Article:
Jandira Cruz and Elisângela Barbosa died after resorting to unsafe clandestine abortion clinics. Their deaths are now inevitably interwoven with the 2014 intense and complex electoral process, which began with the tragic death of presidential candidate Eduardo Campos in August. Four years ago, in the course of the 2010 presidential elections, abortion, somehow unexpectedly, became a central topic of the campaign, having been used as an accusation against the candidate Dilma Roussef, but also as a main currency of bargain. These virulent electoral games having abortion at its center have negatively impacted on subsequent legislative debates and policies.
Since 2010, there have been regressions in relation to reproductive health policies, as for example the re-conversion of the internationally known Comprehensive Women’s Health Program (PAISM) in a conventional maternal health program. At Congress level, the aggressiveness of anti-abortion forces escalated, while in society, criminalization intensified: police raids against clandestine abortion clinics became systematic, women who resort to abortion are being increasingly indicted, and access to Misoprostol was further restricted (the commercialization of the drug is prohibited in Brazil since the early 1990’s).
Despite these inhospitable conditions, until few weeks ago, when the news on the disappearance of Jandira began circulating, abortion had not entered the central stage of the electoral debate. Early flares around the topic arose back in April and, after the campaign formally began, small party candidates – Eduardo Jorge from the Green Party and Luciana Genro from PSOL – have openly advocated for legal abortion, while the radical conservative fringes are calling for “no voting on candidates that support abortion”. But accusations and furies comparable to what happened in 2010 were not to be seen*.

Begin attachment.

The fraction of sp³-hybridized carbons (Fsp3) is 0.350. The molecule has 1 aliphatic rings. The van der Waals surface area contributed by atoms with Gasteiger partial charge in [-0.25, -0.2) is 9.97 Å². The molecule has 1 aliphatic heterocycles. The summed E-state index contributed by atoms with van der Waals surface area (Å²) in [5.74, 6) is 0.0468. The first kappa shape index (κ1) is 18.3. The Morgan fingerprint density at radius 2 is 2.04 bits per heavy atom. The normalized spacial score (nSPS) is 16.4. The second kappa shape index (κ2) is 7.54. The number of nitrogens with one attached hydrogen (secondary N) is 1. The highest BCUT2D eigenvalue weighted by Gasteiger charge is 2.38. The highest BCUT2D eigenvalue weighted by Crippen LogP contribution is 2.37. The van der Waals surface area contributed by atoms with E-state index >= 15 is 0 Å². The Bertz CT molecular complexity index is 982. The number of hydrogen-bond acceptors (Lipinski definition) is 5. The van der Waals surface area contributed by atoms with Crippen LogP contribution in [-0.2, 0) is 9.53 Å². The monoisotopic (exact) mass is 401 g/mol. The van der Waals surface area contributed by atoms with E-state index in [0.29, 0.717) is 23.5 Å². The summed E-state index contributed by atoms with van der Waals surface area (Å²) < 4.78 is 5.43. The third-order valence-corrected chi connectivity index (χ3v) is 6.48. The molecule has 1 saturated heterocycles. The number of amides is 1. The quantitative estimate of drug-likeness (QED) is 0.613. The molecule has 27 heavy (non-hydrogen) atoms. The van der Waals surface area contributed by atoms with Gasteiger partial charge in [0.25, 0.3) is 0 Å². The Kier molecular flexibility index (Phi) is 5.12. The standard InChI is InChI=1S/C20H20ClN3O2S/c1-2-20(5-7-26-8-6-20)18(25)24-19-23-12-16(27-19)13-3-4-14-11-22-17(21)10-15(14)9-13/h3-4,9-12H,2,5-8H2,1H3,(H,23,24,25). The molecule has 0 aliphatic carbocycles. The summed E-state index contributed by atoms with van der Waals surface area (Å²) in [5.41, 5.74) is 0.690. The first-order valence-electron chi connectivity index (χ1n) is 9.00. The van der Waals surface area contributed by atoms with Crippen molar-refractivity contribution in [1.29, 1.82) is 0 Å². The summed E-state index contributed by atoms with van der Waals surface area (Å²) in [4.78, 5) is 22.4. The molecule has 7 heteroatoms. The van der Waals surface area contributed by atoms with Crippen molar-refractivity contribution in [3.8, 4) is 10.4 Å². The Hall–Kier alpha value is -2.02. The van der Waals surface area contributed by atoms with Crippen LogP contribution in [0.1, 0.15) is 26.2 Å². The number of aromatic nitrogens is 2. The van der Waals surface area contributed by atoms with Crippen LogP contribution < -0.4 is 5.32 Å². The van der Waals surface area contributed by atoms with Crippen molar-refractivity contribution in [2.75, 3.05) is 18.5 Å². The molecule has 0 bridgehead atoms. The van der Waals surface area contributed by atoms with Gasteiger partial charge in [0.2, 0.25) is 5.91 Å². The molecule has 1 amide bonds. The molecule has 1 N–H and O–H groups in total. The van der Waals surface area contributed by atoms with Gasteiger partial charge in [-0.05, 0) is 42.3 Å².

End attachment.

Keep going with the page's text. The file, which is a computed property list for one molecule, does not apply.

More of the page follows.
Then suddenly the life stories and faces of Jandira and Elisângela invaded the front pages and screens. For those who follow closely the conditions and the politics of abortion in Brazil, it was not difficult to predict that the regressions experienced in the last decade or so — but in particular, after 2010 — would impact on the access to a clandestine procedure, making abortion less and less safe. The path leading to the deaths of Jandira and Elizângela is therefore a chronicle of announced tragedies, which now makes it impossible for electoral and abortion politics to be delinked.
In the course of the last three weeks, the issue has not disappeared from the press, TV and the social media. More importantly, abortion rights activists, but also many unexpected voices, are vocally calling for the legalization of abortion. Even so — as noted by a number of observers — public authorities and politicians, in particular those competing for the higher posts of republic, have remained silent. This wall of silence must be pierced.
* In contrast, LGBT rights had much visibility, in particular, after Marina Silva — who substituted Campos in the ticket — reduced to a minimum the contents of her program in this area, immediately after being nominated